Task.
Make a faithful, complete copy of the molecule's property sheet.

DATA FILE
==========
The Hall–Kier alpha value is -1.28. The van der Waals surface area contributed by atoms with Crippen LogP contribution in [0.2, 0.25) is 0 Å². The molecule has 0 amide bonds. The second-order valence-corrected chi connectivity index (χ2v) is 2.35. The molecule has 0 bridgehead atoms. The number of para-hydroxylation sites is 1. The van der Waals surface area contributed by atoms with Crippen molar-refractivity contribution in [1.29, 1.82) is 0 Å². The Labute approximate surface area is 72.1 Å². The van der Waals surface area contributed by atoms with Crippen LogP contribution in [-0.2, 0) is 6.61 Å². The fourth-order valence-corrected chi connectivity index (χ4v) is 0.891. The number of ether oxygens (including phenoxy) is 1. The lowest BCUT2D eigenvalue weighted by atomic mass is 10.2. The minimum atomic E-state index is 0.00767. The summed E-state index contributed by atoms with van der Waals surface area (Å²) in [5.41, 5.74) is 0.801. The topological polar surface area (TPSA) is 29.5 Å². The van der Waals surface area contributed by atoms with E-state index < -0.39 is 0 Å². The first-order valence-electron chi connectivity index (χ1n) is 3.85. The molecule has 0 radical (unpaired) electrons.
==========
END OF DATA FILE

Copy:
The Hall–Kier alpha value is -1.28. The van der Waals surface area contributed by atoms with Crippen LogP contribution in [0.2, 0.25) is 0 Å². The molecule has 0 amide bonds. The second-order valence-corrected chi connectivity index (χ2v) is 2.35. The molecule has 0 bridgehead atoms. The number of para-hydroxylation sites is 1. The van der Waals surface area contributed by atoms with Crippen molar-refractivity contribution in [1.29, 1.82) is 0 Å². The Labute approximate surface area is 72.1 Å². The van der Waals surface area contributed by atoms with Crippen LogP contribution in [-0.2, 0) is 6.61 Å². The fourth-order valence-corrected chi connectivity index (χ4v) is 0.891. The number of ether oxygens (including phenoxy) is 1. The lowest BCUT2D eigenvalue weighted by atomic mass is 10.2. The minimum atomic E-state index is 0.00767. The summed E-state index contributed by atoms with van der Waals surface area (Å²) in [5.41, 5.74) is 0.801. The topological polar surface area (TPSA) is 29.5 Å². The van der Waals surface area contributed by atoms with E-state index < -0.39 is 0 Å². The first-order valence-electron chi connectivity index (χ1n) is 3.85. The molecule has 0 radical (unpaired) electrons.